There are many guides and permutations available for conducting action research in the classroom. I will link to some of these resources in the citations section at the conclusion of this post. The purpose of this post is to get you up and running with four basic steps needed to conduct action research in your own practice. The first step in conducting action research is to identify and define the focus of your investigation. Please note that action research typically will include an examination of the school, programs, students, and instructional practices.
Specifically, will you need to examine student outcomes dispositions, achievement ; curriculum instructional materials, content standards, frameworks ; instruction teaching strategies, use of technology ; school climate student morale, teacher morale, relationships between teachers and supervisors ; parental involvement participation on committees, attendance at events. As you develop your focus and identify a specific frame to guide your thinking, you should also adjust your research questions. Developing and revising the focus and guiding questions for your action research will help you understand what elements you are interested in examining.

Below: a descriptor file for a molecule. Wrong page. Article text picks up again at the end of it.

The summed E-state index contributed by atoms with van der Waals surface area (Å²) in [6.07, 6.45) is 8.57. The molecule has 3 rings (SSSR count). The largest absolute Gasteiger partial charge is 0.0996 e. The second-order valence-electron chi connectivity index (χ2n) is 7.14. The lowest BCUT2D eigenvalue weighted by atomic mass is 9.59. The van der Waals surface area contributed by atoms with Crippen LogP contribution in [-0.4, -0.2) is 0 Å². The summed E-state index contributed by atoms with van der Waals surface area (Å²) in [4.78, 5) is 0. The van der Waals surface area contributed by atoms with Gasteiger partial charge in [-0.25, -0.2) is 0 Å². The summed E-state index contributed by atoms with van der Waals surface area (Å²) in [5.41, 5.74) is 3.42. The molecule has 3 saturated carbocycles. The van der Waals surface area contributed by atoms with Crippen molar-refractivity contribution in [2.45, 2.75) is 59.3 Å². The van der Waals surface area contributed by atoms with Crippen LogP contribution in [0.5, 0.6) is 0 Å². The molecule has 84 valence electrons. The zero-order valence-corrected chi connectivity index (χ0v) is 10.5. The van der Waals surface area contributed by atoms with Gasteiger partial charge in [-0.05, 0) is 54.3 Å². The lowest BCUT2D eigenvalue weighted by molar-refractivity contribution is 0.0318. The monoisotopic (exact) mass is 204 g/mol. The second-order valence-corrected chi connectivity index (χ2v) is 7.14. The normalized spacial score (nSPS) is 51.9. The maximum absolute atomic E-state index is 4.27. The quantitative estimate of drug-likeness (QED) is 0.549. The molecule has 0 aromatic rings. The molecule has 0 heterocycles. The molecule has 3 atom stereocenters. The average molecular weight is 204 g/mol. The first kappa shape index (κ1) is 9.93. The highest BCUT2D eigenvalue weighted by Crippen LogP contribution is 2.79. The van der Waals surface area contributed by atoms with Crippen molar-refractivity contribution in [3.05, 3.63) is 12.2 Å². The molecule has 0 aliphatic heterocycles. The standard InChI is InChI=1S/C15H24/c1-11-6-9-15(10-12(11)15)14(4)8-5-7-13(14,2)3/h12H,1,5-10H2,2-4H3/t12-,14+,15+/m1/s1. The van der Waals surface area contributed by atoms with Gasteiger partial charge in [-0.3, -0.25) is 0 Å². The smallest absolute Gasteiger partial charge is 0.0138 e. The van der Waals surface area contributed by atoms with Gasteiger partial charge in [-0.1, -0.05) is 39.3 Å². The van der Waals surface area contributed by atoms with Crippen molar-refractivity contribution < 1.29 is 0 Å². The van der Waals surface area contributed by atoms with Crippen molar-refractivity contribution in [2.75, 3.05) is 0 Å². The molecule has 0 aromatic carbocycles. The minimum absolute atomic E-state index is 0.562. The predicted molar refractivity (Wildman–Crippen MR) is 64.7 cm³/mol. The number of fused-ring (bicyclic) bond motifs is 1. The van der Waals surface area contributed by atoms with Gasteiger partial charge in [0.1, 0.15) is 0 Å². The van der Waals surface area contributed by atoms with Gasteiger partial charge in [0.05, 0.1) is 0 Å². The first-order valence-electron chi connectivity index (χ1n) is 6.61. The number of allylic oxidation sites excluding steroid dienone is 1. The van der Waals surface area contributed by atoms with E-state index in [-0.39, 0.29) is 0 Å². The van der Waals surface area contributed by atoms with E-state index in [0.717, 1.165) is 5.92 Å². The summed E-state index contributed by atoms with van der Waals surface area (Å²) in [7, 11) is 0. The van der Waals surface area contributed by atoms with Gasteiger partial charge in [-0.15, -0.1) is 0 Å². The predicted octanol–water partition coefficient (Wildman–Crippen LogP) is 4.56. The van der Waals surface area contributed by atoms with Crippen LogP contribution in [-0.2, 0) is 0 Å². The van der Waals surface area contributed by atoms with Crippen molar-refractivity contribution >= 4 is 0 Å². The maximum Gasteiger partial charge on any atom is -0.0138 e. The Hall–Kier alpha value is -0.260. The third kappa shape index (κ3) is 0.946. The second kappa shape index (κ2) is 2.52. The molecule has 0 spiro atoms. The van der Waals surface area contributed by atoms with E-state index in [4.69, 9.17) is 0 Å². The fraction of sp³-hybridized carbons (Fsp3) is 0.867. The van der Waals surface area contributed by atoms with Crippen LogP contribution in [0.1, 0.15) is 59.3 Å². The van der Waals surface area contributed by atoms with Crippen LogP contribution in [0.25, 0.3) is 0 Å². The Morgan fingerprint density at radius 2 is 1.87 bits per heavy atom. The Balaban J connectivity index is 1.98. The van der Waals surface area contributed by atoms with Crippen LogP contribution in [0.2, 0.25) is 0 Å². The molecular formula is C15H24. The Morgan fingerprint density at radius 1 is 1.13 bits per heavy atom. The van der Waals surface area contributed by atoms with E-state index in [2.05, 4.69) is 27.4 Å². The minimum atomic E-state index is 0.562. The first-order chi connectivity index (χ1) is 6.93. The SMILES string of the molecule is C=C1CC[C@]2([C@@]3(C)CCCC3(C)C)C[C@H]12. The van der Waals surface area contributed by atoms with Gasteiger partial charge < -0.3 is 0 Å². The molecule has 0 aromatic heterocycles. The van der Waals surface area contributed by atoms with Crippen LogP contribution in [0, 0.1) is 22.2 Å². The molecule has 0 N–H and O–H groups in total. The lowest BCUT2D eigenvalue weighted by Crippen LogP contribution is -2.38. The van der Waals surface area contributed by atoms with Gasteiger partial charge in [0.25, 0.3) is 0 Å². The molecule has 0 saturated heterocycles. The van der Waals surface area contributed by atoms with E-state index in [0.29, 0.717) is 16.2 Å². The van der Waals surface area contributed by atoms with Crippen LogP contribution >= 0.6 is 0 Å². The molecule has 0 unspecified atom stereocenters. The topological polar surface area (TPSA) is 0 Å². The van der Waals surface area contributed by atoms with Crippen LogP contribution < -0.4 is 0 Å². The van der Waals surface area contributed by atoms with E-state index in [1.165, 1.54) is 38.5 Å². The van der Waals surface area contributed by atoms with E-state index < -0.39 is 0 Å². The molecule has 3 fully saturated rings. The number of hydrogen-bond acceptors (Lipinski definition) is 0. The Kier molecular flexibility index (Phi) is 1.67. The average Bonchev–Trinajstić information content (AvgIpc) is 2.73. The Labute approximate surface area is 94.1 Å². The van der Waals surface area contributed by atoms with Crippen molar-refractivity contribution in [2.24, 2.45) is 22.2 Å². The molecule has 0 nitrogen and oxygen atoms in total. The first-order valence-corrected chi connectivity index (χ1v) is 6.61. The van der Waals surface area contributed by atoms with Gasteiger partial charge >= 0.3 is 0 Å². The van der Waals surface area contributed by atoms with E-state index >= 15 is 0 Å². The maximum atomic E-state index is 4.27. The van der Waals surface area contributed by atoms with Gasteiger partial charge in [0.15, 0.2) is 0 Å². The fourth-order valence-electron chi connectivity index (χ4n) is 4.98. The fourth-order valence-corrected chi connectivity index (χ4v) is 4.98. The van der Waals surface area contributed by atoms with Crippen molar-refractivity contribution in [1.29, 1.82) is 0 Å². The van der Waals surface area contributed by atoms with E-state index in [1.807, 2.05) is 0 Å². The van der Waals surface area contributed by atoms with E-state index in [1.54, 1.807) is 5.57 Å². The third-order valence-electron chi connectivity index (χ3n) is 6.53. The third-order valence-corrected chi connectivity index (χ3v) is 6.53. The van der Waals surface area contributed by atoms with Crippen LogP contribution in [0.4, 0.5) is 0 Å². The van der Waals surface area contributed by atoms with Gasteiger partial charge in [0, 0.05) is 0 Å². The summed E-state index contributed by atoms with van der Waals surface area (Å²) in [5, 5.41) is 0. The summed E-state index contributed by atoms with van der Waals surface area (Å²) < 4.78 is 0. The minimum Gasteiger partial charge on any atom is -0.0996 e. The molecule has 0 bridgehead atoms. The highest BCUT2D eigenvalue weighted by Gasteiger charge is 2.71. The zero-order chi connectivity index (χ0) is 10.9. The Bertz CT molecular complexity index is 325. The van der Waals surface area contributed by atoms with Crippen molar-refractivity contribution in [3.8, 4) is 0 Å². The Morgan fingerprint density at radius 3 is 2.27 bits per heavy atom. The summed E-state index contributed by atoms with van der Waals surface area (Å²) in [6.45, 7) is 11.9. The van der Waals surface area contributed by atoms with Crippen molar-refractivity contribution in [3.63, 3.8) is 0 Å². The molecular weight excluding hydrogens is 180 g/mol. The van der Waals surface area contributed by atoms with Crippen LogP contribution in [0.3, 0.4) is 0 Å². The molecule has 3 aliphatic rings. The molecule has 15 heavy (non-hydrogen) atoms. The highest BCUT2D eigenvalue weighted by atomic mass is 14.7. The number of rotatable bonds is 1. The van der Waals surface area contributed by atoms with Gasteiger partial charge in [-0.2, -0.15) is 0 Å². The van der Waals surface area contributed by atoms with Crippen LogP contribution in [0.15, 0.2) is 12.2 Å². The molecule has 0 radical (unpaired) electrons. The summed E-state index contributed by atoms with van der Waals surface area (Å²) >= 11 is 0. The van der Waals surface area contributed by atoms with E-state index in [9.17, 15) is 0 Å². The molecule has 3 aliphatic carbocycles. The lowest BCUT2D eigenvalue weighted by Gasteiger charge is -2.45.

You will also need to identify questions you can effectively gather information about and conduct your research. What research questions do you want to answer?
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What research questions do you think you can answer? The second step involved in conducting action research includes collecting data to use in answering your research questions. Data may consist of surveys and interviews. Collected data may also consist of student portfolios, observations, and other sources of information.